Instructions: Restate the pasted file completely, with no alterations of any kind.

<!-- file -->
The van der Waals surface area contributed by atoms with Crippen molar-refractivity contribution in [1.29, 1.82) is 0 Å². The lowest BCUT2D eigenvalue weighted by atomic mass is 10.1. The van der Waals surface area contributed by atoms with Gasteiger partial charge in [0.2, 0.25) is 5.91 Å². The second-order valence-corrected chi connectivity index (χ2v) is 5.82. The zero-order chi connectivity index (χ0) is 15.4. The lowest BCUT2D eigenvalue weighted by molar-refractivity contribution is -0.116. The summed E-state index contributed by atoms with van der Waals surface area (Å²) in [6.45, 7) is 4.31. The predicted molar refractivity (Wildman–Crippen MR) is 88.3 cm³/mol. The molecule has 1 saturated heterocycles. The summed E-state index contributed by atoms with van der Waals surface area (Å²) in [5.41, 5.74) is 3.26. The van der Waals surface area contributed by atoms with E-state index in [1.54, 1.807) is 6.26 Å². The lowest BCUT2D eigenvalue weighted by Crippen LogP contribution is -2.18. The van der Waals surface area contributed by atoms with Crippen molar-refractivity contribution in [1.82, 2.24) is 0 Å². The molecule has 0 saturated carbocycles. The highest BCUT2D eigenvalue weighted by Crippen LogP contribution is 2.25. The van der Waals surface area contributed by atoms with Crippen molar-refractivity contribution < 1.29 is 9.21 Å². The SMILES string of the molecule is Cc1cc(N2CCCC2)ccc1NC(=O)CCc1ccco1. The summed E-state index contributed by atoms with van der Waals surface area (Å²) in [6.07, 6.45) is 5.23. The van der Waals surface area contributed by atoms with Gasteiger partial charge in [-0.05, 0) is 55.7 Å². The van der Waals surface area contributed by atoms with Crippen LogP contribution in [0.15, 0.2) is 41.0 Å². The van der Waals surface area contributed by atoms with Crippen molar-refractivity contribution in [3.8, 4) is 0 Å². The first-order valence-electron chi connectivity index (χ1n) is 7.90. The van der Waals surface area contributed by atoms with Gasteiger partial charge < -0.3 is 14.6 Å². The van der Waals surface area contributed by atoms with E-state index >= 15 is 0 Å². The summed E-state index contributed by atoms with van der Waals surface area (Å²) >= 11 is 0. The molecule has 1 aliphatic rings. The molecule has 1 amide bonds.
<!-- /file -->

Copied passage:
The van der Waals surface area contributed by atoms with Crippen molar-refractivity contribution in [1.29, 1.82) is 0 Å². The lowest BCUT2D eigenvalue weighted by atomic mass is 10.1. The van der Waals surface area contributed by atoms with Gasteiger partial charge in [0.2, 0.25) is 5.91 Å². The second-order valence-corrected chi connectivity index (χ2v) is 5.82. The zero-order chi connectivity index (χ0) is 15.4. The lowest BCUT2D eigenvalue weighted by molar-refractivity contribution is -0.116. The summed E-state index contributed by atoms with van der Waals surface area (Å²) in [6.45, 7) is 4.31. The predicted molar refractivity (Wildman–Crippen MR) is 88.3 cm³/mol. The molecule has 1 saturated heterocycles. The summed E-state index contributed by atoms with van der Waals surface area (Å²) in [5.41, 5.74) is 3.26. The van der Waals surface area contributed by atoms with E-state index in [1.54, 1.807) is 6.26 Å². The lowest BCUT2D eigenvalue weighted by Crippen LogP contribution is -2.18. The van der Waals surface area contributed by atoms with Crippen molar-refractivity contribution in [1.82, 2.24) is 0 Å². The molecule has 0 saturated carbocycles. The highest BCUT2D eigenvalue weighted by Crippen LogP contribution is 2.25. The van der Waals surface area contributed by atoms with Crippen molar-refractivity contribution < 1.29 is 9.21 Å². The SMILES string of the molecule is Cc1cc(N2CCCC2)ccc1NC(=O)CCc1ccco1. The summed E-state index contributed by atoms with van der Waals surface area (Å²) in [6.07, 6.45) is 5.23. The van der Waals surface area contributed by atoms with Gasteiger partial charge in [-0.05, 0) is 55.7 Å². The van der Waals surface area contributed by atoms with Crippen LogP contribution in [0.15, 0.2) is 41.0 Å². The van der Waals surface area contributed by atoms with Crippen molar-refractivity contribution in [3.8, 4) is 0 Å². The first-order valence-electron chi connectivity index (χ1n) is 7.90. The van der Waals surface area contributed by atoms with Gasteiger partial charge < -0.3 is 14.6 Å². The van der Waals surface area contributed by atoms with E-state index >= 15 is 0 Å². The summed E-state index contributed by atoms with van der Waals surface area (Å²) >= 11 is 0. The molecule has 1 aliphatic rings. The molecule has 1 amide bonds.